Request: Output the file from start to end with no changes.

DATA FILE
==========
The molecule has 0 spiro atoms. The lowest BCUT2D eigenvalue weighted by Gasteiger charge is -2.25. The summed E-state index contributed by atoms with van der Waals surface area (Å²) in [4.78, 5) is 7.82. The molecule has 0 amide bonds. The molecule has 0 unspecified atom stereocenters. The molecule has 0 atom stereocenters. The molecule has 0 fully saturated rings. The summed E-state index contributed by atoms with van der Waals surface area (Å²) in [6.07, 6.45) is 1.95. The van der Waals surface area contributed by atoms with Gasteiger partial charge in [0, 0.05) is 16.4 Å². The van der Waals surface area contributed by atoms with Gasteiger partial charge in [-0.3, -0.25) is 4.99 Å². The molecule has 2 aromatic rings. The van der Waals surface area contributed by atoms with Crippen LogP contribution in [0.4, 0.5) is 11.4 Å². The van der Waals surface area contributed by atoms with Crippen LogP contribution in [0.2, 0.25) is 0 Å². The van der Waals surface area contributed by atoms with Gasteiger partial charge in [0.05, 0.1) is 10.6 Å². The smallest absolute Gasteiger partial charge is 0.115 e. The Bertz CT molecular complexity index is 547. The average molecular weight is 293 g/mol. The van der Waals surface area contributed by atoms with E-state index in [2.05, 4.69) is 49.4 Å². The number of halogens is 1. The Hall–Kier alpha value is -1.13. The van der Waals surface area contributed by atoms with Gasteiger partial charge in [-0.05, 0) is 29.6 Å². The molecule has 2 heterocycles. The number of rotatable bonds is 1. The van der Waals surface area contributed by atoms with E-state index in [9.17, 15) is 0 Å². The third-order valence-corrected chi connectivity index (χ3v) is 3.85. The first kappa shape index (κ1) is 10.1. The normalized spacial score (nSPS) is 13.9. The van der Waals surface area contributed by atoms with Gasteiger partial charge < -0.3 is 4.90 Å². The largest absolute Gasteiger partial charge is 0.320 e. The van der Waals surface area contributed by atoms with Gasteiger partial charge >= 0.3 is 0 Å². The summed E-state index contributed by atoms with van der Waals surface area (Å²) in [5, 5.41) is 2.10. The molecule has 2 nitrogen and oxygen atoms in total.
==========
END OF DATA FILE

The molecule has 0 spiro atoms. The lowest BCUT2D eigenvalue weighted by Gasteiger charge is -2.25. The summed E-state index contributed by atoms with van der Waals surface area (Å²) in [4.78, 5) is 7.82. The molecule has 0 amide bonds. The molecule has 0 unspecified atom stereocenters. The molecule has 0 atom stereocenters. The molecule has 0 fully saturated rings. The summed E-state index contributed by atoms with van der Waals surface area (Å²) in [6.07, 6.45) is 1.95. The van der Waals surface area contributed by atoms with Gasteiger partial charge in [0, 0.05) is 16.4 Å². The van der Waals surface area contributed by atoms with Gasteiger partial charge in [-0.3, -0.25) is 4.99 Å². The molecule has 2 aromatic rings. The van der Waals surface area contributed by atoms with Crippen LogP contribution in [0.4, 0.5) is 11.4 Å². The van der Waals surface area contributed by atoms with Crippen LogP contribution in [0.2, 0.25) is 0 Å². The van der Waals surface area contributed by atoms with Gasteiger partial charge in [0.05, 0.1) is 10.6 Å². The smallest absolute Gasteiger partial charge is 0.115 e. The Bertz CT molecular complexity index is 547. The average molecular weight is 293 g/mol. The van der Waals surface area contributed by atoms with E-state index in [2.05, 4.69) is 49.4 Å². The number of halogens is 1. The Hall–Kier alpha value is -1.13. The van der Waals surface area contributed by atoms with Gasteiger partial charge in [-0.05, 0) is 29.6 Å². The molecule has 2 heterocycles. The number of rotatable bonds is 1. The van der Waals surface area contributed by atoms with E-state index in [9.17, 15) is 0 Å². The third-order valence-corrected chi connectivity index (χ3v) is 3.85. The first kappa shape index (κ1) is 10.1. The normalized spacial score (nSPS) is 13.9. The van der Waals surface area contributed by atoms with Gasteiger partial charge < -0.3 is 4.90 Å². The largest absolute Gasteiger partial charge is 0.320 e. The van der Waals surface area contributed by atoms with Gasteiger partial charge >= 0.3 is 0 Å². The summed E-state index contributed by atoms with van der Waals surface area (Å²) in [5, 5.41) is 2.10. The molecule has 2 nitrogen and oxygen atoms in total.